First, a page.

Kill your darlings (and other dark edits)

Red pen on draftSometimes the secret to great creative work isn’t what you produce, but what you throw away or leave out. Think about cropping a photo. The role of white space in a clean design. Skylights or extra windows letting in more light.

And while it may seem counter-intuitive, similar strategies play a role in writing.

So if you’re struggling to get a concept onto the page in just the right way, the problem might not be what you need to add. Something already there may be holding you back. When you’re stuck or pushing your word limit, it may be time to go to the dark side of editing and look for stuff to cut. These “subtractive” strategies can add a lot to your copy.

Kill your darlings

“Darlings” are bits of writing you really love and just have to include somewhere. The witty phrase that makes you sound so clever. A conversation where your favorite character shines. That snappy smackdown of the cause or competitor you loathe most. Even experienced pros fall prey to them.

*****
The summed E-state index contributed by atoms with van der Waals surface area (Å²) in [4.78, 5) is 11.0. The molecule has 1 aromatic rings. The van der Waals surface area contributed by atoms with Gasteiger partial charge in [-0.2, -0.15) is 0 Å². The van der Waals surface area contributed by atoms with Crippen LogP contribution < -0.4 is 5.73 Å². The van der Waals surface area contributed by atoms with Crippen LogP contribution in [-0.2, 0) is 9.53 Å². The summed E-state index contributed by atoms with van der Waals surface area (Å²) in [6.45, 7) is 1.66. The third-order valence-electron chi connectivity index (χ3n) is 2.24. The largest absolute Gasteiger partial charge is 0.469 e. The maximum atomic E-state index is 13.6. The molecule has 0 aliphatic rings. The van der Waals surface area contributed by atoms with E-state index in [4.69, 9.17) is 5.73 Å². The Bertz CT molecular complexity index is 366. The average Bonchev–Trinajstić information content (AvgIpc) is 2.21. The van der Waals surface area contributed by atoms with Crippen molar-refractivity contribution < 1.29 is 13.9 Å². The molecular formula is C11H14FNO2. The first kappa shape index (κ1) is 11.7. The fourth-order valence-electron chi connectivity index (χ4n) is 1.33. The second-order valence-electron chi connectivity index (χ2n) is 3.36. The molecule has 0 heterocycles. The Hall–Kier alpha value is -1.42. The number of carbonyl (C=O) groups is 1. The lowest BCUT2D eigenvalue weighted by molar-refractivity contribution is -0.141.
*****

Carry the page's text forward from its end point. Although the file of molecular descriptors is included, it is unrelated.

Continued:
The trouble with darlings, unlike truly great ideas, is they just don’t seem to fit anywhere. They make you crazy as you bend over backward trying to include them where they don’t belong.

Signs you might be grappling with a darling include:

  • The idea came to you early in the writing process, before you thought the whole piece through.
  • Your darling doesn’t drive the reader toward your conclusion or call to action.
  • No one cares about your darling but you. (Sorry.)

“Killing” your darlings is the only cure. Can’t bear to hit the delete key? Cut and paste your darling into another document and save it for later. More likely you’ll forget about it, but you’ll get over it. It’s hard to kill darlings because we looooove them so. But the needs of effective words outweigh those of words that are just showing off.

Omit needless words

Rule 17 from Strunk and White’s The Elements of Style is perhaps the most famous maxim of that famous writer’s guide. And while E. B. White admitted “the huge task will never be accomplished,” it’s still the key to clear and concise copy.

In fact, it’s so tough to beat Strunk himself on this one that I won’t even try. Here’s rule 17 verbatim, which White called “fifty-nine words that could change the world”: